The International Society of Clinical Oncology says cancer treatment medications should be updated to meet the latest scientific and regulatory guidance.
The group, which advises on the health of the global cancer population, said it was reviewing the FDA’s guidance on testing and modifying medications.
“It’s critical that we update our current guideline, and if there is a need for additional testing, then we will be making those recommendations to the FDA,” said James Davenport, executive director of the group.
“Our recommendation is that we should update our existing guidelines to reflect the current science and information available at the time, and to incorporate this additional testing into our guideline recommendations,” he said.
The FDA, which issued the FDA guidance in December, has made several changes since then, including requiring a second, third or fourth test to determine whether the patient is taking the medication correctly.
The agency says it will update its guidelines again this year, but in 2019, it will allow the FDA to set a maximum daily dose.
That would be around two and a half times the dose that the current guidelines suggest, but it’s still below the recommended daily dose of at least 50 milligrams.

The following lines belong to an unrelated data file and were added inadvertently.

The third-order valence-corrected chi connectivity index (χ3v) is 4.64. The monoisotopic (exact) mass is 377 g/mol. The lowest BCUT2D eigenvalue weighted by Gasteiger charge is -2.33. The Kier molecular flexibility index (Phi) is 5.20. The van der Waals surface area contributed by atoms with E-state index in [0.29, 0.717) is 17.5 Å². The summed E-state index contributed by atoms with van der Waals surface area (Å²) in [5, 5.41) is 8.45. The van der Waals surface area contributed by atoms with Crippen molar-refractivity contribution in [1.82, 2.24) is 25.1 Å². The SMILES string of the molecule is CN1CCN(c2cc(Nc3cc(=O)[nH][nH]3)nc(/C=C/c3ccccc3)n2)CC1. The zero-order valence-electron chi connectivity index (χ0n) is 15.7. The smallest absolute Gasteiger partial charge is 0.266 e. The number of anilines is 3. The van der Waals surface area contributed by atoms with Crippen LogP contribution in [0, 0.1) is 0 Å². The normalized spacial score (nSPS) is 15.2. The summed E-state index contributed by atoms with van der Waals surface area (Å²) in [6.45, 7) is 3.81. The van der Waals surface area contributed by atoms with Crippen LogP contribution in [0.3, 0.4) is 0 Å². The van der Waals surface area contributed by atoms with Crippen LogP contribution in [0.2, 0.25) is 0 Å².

The organization says the average American has only about 3,000 milligram doses of a cancer treatment drug, so it’s important that the drugs are re-evaluated.
Davenport said he thinks that the FDA is moving in the right direction, but he added that there’s a need to have more testing to ensure that patients are taking their prescribed medications properly.
The recommendations do not affect patients’ right to continue receiving the treatment, which means they could still decide to stop receiving the medication if they change their minds, he said, adding that patients should have the right to request the testing.
“If patients want to continue taking their medications as they are, they should have that right, but they should not have the burden of that choice,” Davenpool said.
“We have to have a reasonable expectation that patients will continue to receive their medication.”